Thursday, February 27, 2014

Focus Not on the Problem…

Executive Summary:
It is a truism of life that our energy goes where our focus is.  If we fixate on a problem, our energy goes into the problem.  However, if we focus on the solution, our energy goes into solving the problem.

The Rest of the Story:
In the last few years, I have had the luxury of sharing a fair number of problem-solving challenges with colleagues and friends in several businesses.  While reflecting upon that collection of experiences this week, I observed a single distinction between those organizations that struggle to make headway against a perpetual storm of broken processes and those that succeed in making things better.

That difference is each organization’s attitude about improvement and where the personnel focus their attention.  Those organizations that are stuck and fixated on problems always have problems that don’t seem to get fixed.  Alternatively, those organizations that focus their intent upon a solution, even if it isn’t a great solution, make strong forward progress and develop a successful habit of solving problems and making work life and business better.

I’ve often said and written that what is true in life is true in business.  I believe the phenomenon I describe is an example.  Pick your favorite sport or hobby.  Somewhere in there is a direct correlation to focusing on solutions instead of problems.

Here are some examples that might seem familiar.  Anyone who pilots a motorcycle, (or slalom skis) has heard the phrase, “You go where you look.”  We are trained to look through the turn to a point down the road, or racecourse, where we want to go and our vehicle goes there under our guidance.  If you look at the ground right in front of you, you crash.

It’s the same in baseball or golf.  In order to be sure to hit the ball precisely, we are directed to keep our eye on it.  If that doesn’t mean anything to your experience, try this one.  When a family member speaks to you while the TV is on, look at your family member.  It will be easier to ignore the TV and listen to your family if you are looking at him or her.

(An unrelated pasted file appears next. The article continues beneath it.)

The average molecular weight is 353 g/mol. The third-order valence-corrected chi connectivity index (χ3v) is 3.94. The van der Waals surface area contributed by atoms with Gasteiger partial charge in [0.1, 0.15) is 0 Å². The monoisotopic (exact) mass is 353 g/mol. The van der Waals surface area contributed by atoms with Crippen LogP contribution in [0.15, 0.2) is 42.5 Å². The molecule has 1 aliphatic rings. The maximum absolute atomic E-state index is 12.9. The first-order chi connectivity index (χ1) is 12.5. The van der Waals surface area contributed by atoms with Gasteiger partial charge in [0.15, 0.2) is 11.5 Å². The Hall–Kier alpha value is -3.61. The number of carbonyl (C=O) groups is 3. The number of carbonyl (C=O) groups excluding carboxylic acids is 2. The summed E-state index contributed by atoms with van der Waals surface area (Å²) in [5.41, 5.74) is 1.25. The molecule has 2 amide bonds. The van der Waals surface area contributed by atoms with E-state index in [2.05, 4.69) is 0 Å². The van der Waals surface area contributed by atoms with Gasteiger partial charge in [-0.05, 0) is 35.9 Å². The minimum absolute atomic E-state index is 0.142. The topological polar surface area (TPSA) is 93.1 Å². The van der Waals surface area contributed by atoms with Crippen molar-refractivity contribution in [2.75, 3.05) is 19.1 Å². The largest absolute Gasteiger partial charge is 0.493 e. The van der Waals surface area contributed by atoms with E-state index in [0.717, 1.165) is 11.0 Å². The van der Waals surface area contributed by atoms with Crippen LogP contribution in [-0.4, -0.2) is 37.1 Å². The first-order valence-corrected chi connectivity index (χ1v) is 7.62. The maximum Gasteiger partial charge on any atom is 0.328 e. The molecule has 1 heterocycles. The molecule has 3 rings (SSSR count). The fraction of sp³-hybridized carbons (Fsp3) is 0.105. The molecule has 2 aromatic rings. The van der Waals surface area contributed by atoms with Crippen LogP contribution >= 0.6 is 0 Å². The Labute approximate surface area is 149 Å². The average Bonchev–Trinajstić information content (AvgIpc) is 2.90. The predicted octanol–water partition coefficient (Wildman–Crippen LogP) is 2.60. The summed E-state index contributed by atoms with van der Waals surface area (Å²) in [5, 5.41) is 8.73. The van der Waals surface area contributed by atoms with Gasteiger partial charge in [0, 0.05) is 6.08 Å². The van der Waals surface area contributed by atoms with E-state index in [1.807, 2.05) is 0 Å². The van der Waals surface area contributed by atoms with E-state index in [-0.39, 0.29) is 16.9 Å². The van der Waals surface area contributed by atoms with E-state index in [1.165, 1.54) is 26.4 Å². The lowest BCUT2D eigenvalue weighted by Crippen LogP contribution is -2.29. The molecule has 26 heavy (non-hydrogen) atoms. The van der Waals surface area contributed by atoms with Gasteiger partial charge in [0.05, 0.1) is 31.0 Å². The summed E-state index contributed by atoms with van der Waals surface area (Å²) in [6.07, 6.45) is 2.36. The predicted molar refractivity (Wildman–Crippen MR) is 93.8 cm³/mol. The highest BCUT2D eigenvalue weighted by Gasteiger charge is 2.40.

Our efforts are directed, both consciously and unconsciously by our focus.  In the examples I gave above, our focus is controlled by our gaze, but the phenomenon translates beyond just our eyesight.  Therefore, the idea of focusing on a solution instead of a problem should not sound so much like an empty platitude.

The challenge, if we accept the concept, is to recognize when we are fixated on a problem and to adjust our focus.  Here are some examples of things said and done at organizations fixated on problems instead of solutions, to fuel our thought.
  • “I don’t think we can find root cause here.  Can’t we just ignore it and move on?”
  • Conversations among team members continuously revert to complaints or observations about what results the problem produces.
  • Debate centers on what affects the problem has, or how often it occurs, or who is affected.
  • Personnel continuously find ways to work around problems.
  • Personnel talk about how to make a defective part, system, or form, work even though it is defective.
  • Personnel talk about problems or complain about them, but don’t act to change them.
  • Over-analysis:  we keep pulling out tools or holding meetings to find new ways to tear apart or describe a problem, but don’t make a decision. 

Compare those behaviors to these that were far more common in organizations that focused on solving the problem.
  • A definition of the problem is quickly established and discussion focuses on root cause and potential solutions.
  • Debate centers on which solution to choose.
  • Complaining is not tolerated; instead it is redirected with phrases like, “What are you doing about it?”
  • People don’t work around or follow broken processes; they stop and fix them.
  • Personnel talk about what they want to do or are going to do instead of talking about what is stopping them from succeeding. 

The trick to knowing when we are focused on the problem instead of a solution is not so explicit as a list of catch phrases or specific actions.  We must listen and observe.  If our words and our actions center on working with a problem in place, we are focused on the problem.  When our words and our actions center on a future state where the problem is gone, then we are focused on a solution.

To migrate from the former state to the latter, begin with yourself.  Take notice of your own words and actions.  If you catch yourself talking about problems instead of solutions, make a conscious effort and habit to re-state your thoughts, right there and then, to something solution focused.  Do the same for your colleagues and personnel.

Understand that our words and our actions result from our thoughts.  Our thoughts represent our focus.  If we catch words and actions focused on the wrong thing, we can use that moment to redirect the thoughts behind them to a more constructive posture.

Stay alert and observe carefully the words and actions you and your fellow teammates produce this week.  If they seem more focused on problems than solutions, start actively redirecting that focus.  It has been a clear distinction between organizations that solve problems and improve and those that wallow in dysfunction in my experience.  Focus yourself and your organization on the right destiny.

Stay wise, friends.

Friday, March 1, 2013

How to Plan Business Performance Change, Part 3

Executive Summary:
Successful performance change comes from changing behaviors.  Not only must we deliberately configure those things that influence behavior, we must have a plan for managing and monitoring the change.  Here is a useful tool for planning and tracking behavior changes.

The Rest of the Story: